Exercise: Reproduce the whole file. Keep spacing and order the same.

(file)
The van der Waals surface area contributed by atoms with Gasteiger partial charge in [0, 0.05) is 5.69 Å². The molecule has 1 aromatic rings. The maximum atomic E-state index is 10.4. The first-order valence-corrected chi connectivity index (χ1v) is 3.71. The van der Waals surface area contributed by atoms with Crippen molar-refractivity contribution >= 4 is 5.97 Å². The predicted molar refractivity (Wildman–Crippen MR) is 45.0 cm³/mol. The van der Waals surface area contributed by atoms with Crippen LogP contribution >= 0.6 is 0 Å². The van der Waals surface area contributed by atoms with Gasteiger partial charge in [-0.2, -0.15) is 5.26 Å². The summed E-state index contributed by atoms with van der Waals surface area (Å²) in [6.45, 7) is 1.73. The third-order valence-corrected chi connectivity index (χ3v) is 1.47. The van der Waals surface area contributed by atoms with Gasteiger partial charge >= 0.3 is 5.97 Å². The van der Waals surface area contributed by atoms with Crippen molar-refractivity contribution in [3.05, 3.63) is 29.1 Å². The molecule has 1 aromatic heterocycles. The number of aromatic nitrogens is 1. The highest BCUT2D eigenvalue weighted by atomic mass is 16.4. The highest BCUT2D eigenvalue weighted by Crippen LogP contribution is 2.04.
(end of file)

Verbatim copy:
The van der Waals surface area contributed by atoms with Gasteiger partial charge in [0, 0.05) is 5.69 Å². The molecule has 1 aromatic rings. The maximum atomic E-state index is 10.4. The first-order valence-corrected chi connectivity index (χ1v) is 3.71. The van der Waals surface area contributed by atoms with Crippen molar-refractivity contribution >= 4 is 5.97 Å². The predicted molar refractivity (Wildman–Crippen MR) is 45.0 cm³/mol. The van der Waals surface area contributed by atoms with Crippen LogP contribution >= 0.6 is 0 Å². The van der Waals surface area contributed by atoms with Gasteiger partial charge in [-0.2, -0.15) is 5.26 Å². The summed E-state index contributed by atoms with van der Waals surface area (Å²) in [6.45, 7) is 1.73. The third-order valence-corrected chi connectivity index (χ3v) is 1.47. The van der Waals surface area contributed by atoms with Gasteiger partial charge >= 0.3 is 5.97 Å². The van der Waals surface area contributed by atoms with Crippen molar-refractivity contribution in [3.05, 3.63) is 29.1 Å². The molecule has 1 aromatic heterocycles. The number of aromatic nitrogens is 1. The highest BCUT2D eigenvalue weighted by atomic mass is 16.4. The highest BCUT2D eigenvalue weighted by Crippen LogP contribution is 2.04.